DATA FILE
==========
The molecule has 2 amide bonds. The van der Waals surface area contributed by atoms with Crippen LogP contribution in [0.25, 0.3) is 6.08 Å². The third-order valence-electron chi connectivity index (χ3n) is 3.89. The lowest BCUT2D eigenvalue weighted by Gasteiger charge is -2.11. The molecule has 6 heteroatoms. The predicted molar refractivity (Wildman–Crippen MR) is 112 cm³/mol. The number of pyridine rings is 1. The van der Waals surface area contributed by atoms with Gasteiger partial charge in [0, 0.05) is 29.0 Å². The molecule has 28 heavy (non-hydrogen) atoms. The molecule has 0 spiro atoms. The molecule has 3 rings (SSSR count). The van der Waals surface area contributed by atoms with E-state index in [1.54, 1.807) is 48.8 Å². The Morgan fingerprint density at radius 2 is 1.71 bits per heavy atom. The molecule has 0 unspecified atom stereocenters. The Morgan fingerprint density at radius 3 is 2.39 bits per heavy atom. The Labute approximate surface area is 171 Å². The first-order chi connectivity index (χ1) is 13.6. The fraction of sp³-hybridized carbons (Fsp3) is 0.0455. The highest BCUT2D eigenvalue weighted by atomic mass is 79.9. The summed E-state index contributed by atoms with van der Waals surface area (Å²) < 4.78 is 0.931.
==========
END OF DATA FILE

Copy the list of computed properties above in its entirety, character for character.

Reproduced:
The molecule has 2 amide bonds. The van der Waals surface area contributed by atoms with Crippen LogP contribution in [0.25, 0.3) is 6.08 Å². The third-order valence-electron chi connectivity index (χ3n) is 3.89. The lowest BCUT2D eigenvalue weighted by Gasteiger charge is -2.11. The molecule has 6 heteroatoms. The predicted molar refractivity (Wildman–Crippen MR) is 112 cm³/mol. The number of pyridine rings is 1. The van der Waals surface area contributed by atoms with Gasteiger partial charge in [0, 0.05) is 29.0 Å². The molecule has 28 heavy (non-hydrogen) atoms. The molecule has 0 spiro atoms. The molecule has 3 rings (SSSR count). The van der Waals surface area contributed by atoms with E-state index in [1.54, 1.807) is 48.8 Å². The Morgan fingerprint density at radius 2 is 1.71 bits per heavy atom. The molecule has 0 unspecified atom stereocenters. The Morgan fingerprint density at radius 3 is 2.39 bits per heavy atom. The Labute approximate surface area is 171 Å². The first-order chi connectivity index (χ1) is 13.6. The fraction of sp³-hybridized carbons (Fsp3) is 0.0455. The highest BCUT2D eigenvalue weighted by atomic mass is 79.9. The summed E-state index contributed by atoms with van der Waals surface area (Å²) < 4.78 is 0.931.